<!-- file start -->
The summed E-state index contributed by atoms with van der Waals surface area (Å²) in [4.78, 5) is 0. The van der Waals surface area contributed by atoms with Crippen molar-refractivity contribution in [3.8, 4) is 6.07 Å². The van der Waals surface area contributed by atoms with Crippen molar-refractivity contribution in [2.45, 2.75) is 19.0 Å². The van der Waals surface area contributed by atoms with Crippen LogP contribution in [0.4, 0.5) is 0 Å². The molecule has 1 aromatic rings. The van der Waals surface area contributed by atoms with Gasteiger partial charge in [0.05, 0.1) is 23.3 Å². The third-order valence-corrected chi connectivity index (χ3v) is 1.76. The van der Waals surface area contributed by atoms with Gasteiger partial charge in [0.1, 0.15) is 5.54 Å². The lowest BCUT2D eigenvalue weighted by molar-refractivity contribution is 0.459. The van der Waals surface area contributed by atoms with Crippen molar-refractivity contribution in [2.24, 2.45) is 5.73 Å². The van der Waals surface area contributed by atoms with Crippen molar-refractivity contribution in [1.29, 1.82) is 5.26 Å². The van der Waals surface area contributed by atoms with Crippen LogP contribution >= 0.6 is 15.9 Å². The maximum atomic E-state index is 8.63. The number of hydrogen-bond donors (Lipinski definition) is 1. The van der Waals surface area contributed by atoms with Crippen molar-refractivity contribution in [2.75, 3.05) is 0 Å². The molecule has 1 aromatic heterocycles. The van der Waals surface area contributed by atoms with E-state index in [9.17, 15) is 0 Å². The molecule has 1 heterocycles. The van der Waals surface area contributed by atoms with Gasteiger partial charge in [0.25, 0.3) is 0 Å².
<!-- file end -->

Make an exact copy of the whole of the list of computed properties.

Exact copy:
The summed E-state index contributed by atoms with van der Waals surface area (Å²) in [4.78, 5) is 0. The van der Waals surface area contributed by atoms with Crippen molar-refractivity contribution in [3.8, 4) is 6.07 Å². The van der Waals surface area contributed by atoms with Crippen molar-refractivity contribution in [2.45, 2.75) is 19.0 Å². The van der Waals surface area contributed by atoms with Crippen LogP contribution in [0.4, 0.5) is 0 Å². The molecule has 1 aromatic rings. The van der Waals surface area contributed by atoms with Gasteiger partial charge in [0.05, 0.1) is 23.3 Å². The third-order valence-corrected chi connectivity index (χ3v) is 1.76. The van der Waals surface area contributed by atoms with Gasteiger partial charge in [0.1, 0.15) is 5.54 Å². The lowest BCUT2D eigenvalue weighted by molar-refractivity contribution is 0.459. The van der Waals surface area contributed by atoms with Crippen molar-refractivity contribution in [2.24, 2.45) is 5.73 Å². The van der Waals surface area contributed by atoms with Crippen molar-refractivity contribution in [1.29, 1.82) is 5.26 Å². The van der Waals surface area contributed by atoms with Crippen LogP contribution >= 0.6 is 15.9 Å². The maximum atomic E-state index is 8.63. The number of hydrogen-bond donors (Lipinski definition) is 1. The van der Waals surface area contributed by atoms with Crippen molar-refractivity contribution in [2.75, 3.05) is 0 Å². The molecule has 1 aromatic heterocycles. The van der Waals surface area contributed by atoms with E-state index in [9.17, 15) is 0 Å². The molecule has 1 heterocycles. The van der Waals surface area contributed by atoms with Gasteiger partial charge in [0.25, 0.3) is 0 Å².